Interventions with extremist offenders show promise
By Russel Webster
Results from process evaluations of Motivational and Engagement Intervention (MEI) and the Healthy Identity Intervention (HII) interventions with extremist offenders.
First analysis of new programmes
The Motivational and Engagement Intervention (MEI) and the Healthy Identity Intervention (HII) were developed by HMPPS to encourage and facilitate desistance and disengagement from extremist offending. They were piloted between 2010 and 2011.
The MoJ has just (24 July 2018) published a process evaluation of the pilot which explored the implementation using a qualitative approach. Twenty-two intervention participants and 22 facilitators who delivered the programmes were interviewed.
This summary presents the findings of the process evaluation as the first indicative step toward establishing whether the MEI and HII programmes are useful in facilitating desistance and disengagement, and preventing future extremist offending.
The findings have led to a number of programme revisions, including the two programmes being combined into a single programme called Healthy Identity Intervention.
The authors of this HMPPS analytical study, Chris Dean, Monica Lloyd, Carys Keane, Beverly Powis and Kiran Randhawa, describe the background to the development of the programmes. There was no simple model, theory, or rationale on which to base an intervention to address the factors associated with the non-criminal pathway into extremism.
As a result, MEI and HII were designed and developed based on a range of different sources, theories, models and data. Whilst aspects of the interventions were designed to accommodate some of the unique features of extremist offending, such as identity development, group processes and mindfulness, the interventions were also based on research and principles that already have utility in effectively addressing other types of offending behaviour.
MEI and HII sought to integrate well-established theoretical approaches to offender rehabilitation, including the Risk-Need-Responsivity principles, the Good Lives Model and Desistance literature. MEI and HII also included evidenced-based methods for effective interventions, such as pro-social modelling, emotional management and cognitive restructuring.
The sample of 22 offenders in this pilot study comprised: fourteen al-Qaeda influenced offenders; two extreme right wing offenders; one animal rights extremist offender; one other political extremist offender and four gang affiliated offenders. The key findings from this process evaluation are set out below.
Overall, HII and MEI were viewed positively by facilitators and participants, and are believed to have utility with a range of extremist offenders. Participants reported that the programmes helped them gain an understanding of their motivations for offending and develop strategies to facilitate desistance.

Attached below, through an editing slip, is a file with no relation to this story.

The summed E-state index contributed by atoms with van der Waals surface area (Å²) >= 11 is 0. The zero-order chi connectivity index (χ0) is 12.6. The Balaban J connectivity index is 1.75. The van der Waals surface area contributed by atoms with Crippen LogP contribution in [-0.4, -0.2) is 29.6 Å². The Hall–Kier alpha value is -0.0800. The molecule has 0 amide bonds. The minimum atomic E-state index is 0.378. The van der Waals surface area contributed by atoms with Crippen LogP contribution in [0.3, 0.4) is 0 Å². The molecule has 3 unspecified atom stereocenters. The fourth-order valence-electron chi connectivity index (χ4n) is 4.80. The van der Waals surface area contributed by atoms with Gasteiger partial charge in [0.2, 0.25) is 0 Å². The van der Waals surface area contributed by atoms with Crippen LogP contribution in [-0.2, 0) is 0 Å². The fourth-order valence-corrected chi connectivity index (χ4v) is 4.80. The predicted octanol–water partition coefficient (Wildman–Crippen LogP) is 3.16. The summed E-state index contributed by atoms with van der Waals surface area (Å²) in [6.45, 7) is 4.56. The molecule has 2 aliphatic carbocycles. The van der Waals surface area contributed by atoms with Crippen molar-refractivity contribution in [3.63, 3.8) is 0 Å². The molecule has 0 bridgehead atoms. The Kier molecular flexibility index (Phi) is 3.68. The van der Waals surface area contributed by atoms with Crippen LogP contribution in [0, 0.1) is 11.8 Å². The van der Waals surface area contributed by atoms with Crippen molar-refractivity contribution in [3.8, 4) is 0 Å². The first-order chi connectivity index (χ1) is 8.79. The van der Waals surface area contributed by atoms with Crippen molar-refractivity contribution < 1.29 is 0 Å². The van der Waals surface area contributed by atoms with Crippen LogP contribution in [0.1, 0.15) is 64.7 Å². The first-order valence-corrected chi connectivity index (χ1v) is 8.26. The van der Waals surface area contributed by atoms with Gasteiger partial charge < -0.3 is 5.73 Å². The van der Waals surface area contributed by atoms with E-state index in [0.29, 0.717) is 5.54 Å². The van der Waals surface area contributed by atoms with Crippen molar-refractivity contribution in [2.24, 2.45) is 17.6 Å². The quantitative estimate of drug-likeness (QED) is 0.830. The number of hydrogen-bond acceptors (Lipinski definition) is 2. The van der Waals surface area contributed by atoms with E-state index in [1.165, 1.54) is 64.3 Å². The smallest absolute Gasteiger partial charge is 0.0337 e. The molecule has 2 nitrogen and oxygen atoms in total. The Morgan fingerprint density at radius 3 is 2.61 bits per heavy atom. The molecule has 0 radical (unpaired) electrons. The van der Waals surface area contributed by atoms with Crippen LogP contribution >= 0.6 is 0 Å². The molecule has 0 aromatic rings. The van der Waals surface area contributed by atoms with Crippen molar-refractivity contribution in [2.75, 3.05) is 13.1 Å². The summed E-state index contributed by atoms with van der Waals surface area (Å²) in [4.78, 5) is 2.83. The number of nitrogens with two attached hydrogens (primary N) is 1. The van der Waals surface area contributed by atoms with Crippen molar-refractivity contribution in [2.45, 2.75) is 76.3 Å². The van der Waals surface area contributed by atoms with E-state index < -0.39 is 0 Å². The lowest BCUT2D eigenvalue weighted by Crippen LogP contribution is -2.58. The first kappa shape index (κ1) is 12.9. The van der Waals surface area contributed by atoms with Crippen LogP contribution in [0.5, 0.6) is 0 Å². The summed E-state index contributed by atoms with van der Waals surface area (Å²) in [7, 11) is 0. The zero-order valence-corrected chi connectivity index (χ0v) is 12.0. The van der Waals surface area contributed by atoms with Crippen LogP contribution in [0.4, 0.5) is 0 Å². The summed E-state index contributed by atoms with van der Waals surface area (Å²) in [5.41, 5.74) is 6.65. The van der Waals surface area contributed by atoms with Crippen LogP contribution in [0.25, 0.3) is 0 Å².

The interventions were responsive and flexible in sequencing, pace and material. Facilitators particularly praised the focus on personal and social identity and needs, and the capacity to elicit discussions around faith, personal values and goals. Further positive aspects included the motivational and engaging approach used to deliver the interventions, with the supportive and collaborative facilitator-participant relationship playing a key part.
There was some repetition within and between the MEI and HII, leading to the recommendation to combine the two with a range of mix-and-match modules.
The interventions may not be suitable for people whose offending is not driven by engagement and identification with an extremist group, cause and/or ideology.
For participants who justified offending on religious grounds, a twin-track approach of addressing psycho-social issues alongside religious and/or political issues is recommended. Barriers to engaging in treatment were reported to include solicitors dissuading offenders from participating, and a previous lack of engagement between individuals and sentence management staff.
This was HMPPS’ first exploration and analysis of an intervention with convicted extremists. The evidence on which the recommendations are based is qualitative. Despite some limitations in the methodology and the small sample size, the evaluation findings were insightful and encouraging to the continued and developing approach to intervening with extremists.
Since this study was conducted, the revised HII (incorporating the recommended changes detailed above) has been implemented nationally as an intervention to encourage and facilitate desistance and disengagement from extremist offending.
Further research is now needed to explore the impact and outcomes of HII. HMPPS is currently developing an impact evaluation of HII to explore outcomes over the longer term and across national delivery.